there is a drop event, it will be executed. If the shuffle type is disabled, the check will not be done
and the candidate will be discarded.
EnaSofterShuffle Switch to allow softer shuffle checks to be performed. If this is set to
disabled, softer shuffles will not be attempted.
EnaBTSShuffle Switch to allow BTS shuffle checks to be performed. If this is set to disabled,
BTS shuffles will not be attempted.
EnaSoftShuffle Switch to allow soft shuffle checks to be performed. If this is set to disabled,
soft shuffles will not be attempted.
MaxBTSLegs1 Maximum number of active legs allowed when only one BTS is in the active set.
If adding a candidate pilot to the active set would cause this parameter to be exceeded and
EnaSofterShuffle is set to enable, a softer shuffle check is performed. Range: 1 to 6.
MaxBTSLegs2 Maximum number of active legs allowed when exactly two BTSs are in the
active set. If adding a candidate pilot to the active set would cause this parameter to be exceeded
and EnaSofterShuffle is set to enable, a softer shuffle check is performed. Range: 1 to 6.
MaxBTSLegs3 Maximum number of active legs allowed when exactly three BTSs are in the
active set. If adding a candidate pilot to the active set would cause this parameter to be exceeded
and EnaSofterShuffle is set to enable, a softer shuffle check is performed. Range: 1 to 6.
MaxCEPerCall Maximum number of channel elements allowed per call. If adding a candidate
pilot to the active set would cause this parameter to be exceeded and EnaBTSShuffle is set to
enable, a BTS shuffle check is performed. Range: 1 to 3.
Motorola Confidential Proprietary 70
MaxActiveSetSize Maximum number of active legs allowed per call. If adding a candidate pilot
to the active set would cause this parameter to be exceeded and EnaSoftShuffle is set to enable, a
soft shuffle check is performed. Range: 1 to 6.
Figure 2: MM Filtering Flow
Add violates
max-ce-per-call?
Add violates
max-active-set-
size?
Add violates
max-bts-legsN?
Handoff Request
from CPP
Put Candidate in Add
List
Perform Soft Shuffle
Check
Perform BTS Shuffle
Check
Perform Softer Shuffle
Check
No
No
No
Yes
Yes
Yes
Recalculate Aggregate
Strength
Agg Str of
Actives >
Agg_StrN?
Send Handoff Direction
Message to XC
Discard All Candidates
not at same BTS
More
Candidates
No
No
Yes
Yes
Ena-softer-
shuffle set
to enable?
Ena-BTS-
shuffle set
to enable?
Ena-soft-
shuffle set
to enable?
Yes
Yes
Yes
Discard Candidate
No
Discard Candidate
No
Discard Candidate
No
Motorola Confidential Proprietary 71
10.2.4.1 Softer Shuffle
A softer shuffle is the process of adding one and dropping another pilot at the same BTS,
controlled by the same channel element. It is done to keep the active set from exceeding the
maximum number of softer legs allowed on each channel element (MaxBTSLegsN). An essential
component of the algorithm is that once it is determined that a softer shuffle should be done, the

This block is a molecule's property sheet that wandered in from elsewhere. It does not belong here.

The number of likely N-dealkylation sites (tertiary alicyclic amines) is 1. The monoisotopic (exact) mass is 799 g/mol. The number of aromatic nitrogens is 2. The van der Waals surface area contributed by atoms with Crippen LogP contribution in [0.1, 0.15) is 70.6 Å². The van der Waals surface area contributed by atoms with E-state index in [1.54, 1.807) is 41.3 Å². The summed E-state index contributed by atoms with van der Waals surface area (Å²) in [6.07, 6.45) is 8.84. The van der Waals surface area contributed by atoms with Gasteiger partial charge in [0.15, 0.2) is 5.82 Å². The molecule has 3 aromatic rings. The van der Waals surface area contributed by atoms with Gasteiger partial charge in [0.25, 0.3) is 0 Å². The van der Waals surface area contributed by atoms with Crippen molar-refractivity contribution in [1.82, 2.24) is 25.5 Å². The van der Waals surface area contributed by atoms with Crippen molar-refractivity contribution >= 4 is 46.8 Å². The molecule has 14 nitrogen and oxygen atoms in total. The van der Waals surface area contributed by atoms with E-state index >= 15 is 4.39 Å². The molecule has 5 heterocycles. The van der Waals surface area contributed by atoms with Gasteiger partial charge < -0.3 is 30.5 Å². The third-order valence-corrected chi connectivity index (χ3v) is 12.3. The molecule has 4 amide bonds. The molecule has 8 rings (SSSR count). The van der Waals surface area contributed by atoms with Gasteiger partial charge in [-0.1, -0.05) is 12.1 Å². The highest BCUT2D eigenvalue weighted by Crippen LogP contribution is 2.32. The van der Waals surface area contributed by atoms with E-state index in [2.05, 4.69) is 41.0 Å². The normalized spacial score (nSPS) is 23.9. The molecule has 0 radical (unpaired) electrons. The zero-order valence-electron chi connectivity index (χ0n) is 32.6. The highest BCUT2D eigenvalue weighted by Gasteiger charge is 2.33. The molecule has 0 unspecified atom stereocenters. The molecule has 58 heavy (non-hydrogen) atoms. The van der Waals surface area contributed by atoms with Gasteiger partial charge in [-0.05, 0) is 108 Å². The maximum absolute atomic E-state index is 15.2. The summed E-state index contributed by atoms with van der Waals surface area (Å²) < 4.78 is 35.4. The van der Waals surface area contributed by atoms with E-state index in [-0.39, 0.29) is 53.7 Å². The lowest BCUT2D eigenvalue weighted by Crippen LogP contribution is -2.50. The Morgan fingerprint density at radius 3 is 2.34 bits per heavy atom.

candidate pilot will be added before the active pilot is dropped. This keeps the call from dropping
down to a lower handoff state and losing diversity benefit. In this case, the MaxBTSLegsN
parameter will be exceeded shortly until the drop operation is completed. The MM sends the add
instruction to the XC and cues the drop operation until the add is complete.
Once the MM has decided to do the check, a softer shuffle will be completed if one of the
following is true:
Candidate pilot is SofterShuffleComp greater than strongest active leg.
Candidate pilot is greater than TCompEnaThrsh and SofterShuffleComp greater than weakest
active leg at the same BTS.
The checks help ensure that the candidate pilot is sufficiently strong to warrant being added to the
active set. If one of the criteria is satisfied, the pilot will first be added, and then the weakest pilot
at the same BTS will be subsequently dropped.
SofterShuffleComp Comparison value to determine whether to perform a softer shuffle. It
requires a candidate to be relatively stronger than an active pilot to be added. A lower setting will
cause more softer shuffles to occur. Range: 0.0dB to 31.5dB in 0.5dB increments.
TCompEnaThrsh Minimum threshold for a candidate to be considered for addition to the active
set. Used in the second check for a softer shuffle, it requires that the candidate pilot is greater
than this value to be added. This parameter is also used in the soft shuffle check and XC filtering.
A lower setting will cause more softer shuffles to occur. Range: -31.5dB to 0.0dB in 0.5dB
increments.
Motorola Confidential Proprietary 72
Figure 3: Softer Shuffle Flow
Incoming Handoff
Request
Six pilots in
active set?
Add Candidate Pilot
Drop Weakest Pilot
Cand softer-
shuffle-comp >
strongest active
Cand > tcomp-ena-
thrsh & softer-
shuffle-comp >
weakest active?
Discard Candidate
No
No
Yes
Yes
Discard Candidate
Yes
No
Motorola Confidential Proprietary 73
10.2.4.2 BTS Shuffle
A BTS shuffle is the process of dropping one and adding another BTS to the call. This may
involve the adding and/or dropping of multiple legs from the same BTS. It is done to keep the
active set from exceeding the maximum number of channel elements allowed (MaxCEPerCall). If
the check passes, all pilots from the active BTS with the lowest aggregate strength will be
dropped, and then the candidate(s) will be added. Unlike the softer shuffle, the drop must come
before the add because the transcoder cannot support more than three active channel elements in a
call. The MM sends the drop instruction to the XC and cues the add operation until the drop is
complete.
Once the MM has decided to do the check, a BTS shuffle will be completed if the candidate pilot
is BTSShuffleComp greater than strongest active leg. If this criterion is satisfied, all pilots from
the weakest active BTS will first be dropped, then the candidate pilot will be subsequently added.
***Changed in R8.1 and R8.3:
Once the MM has decided to do the check, a BTS shuffle will be completed if one of the
following is true:
Candidate pilot is greater than TCompEnaThrsh and greater than or equal strongest active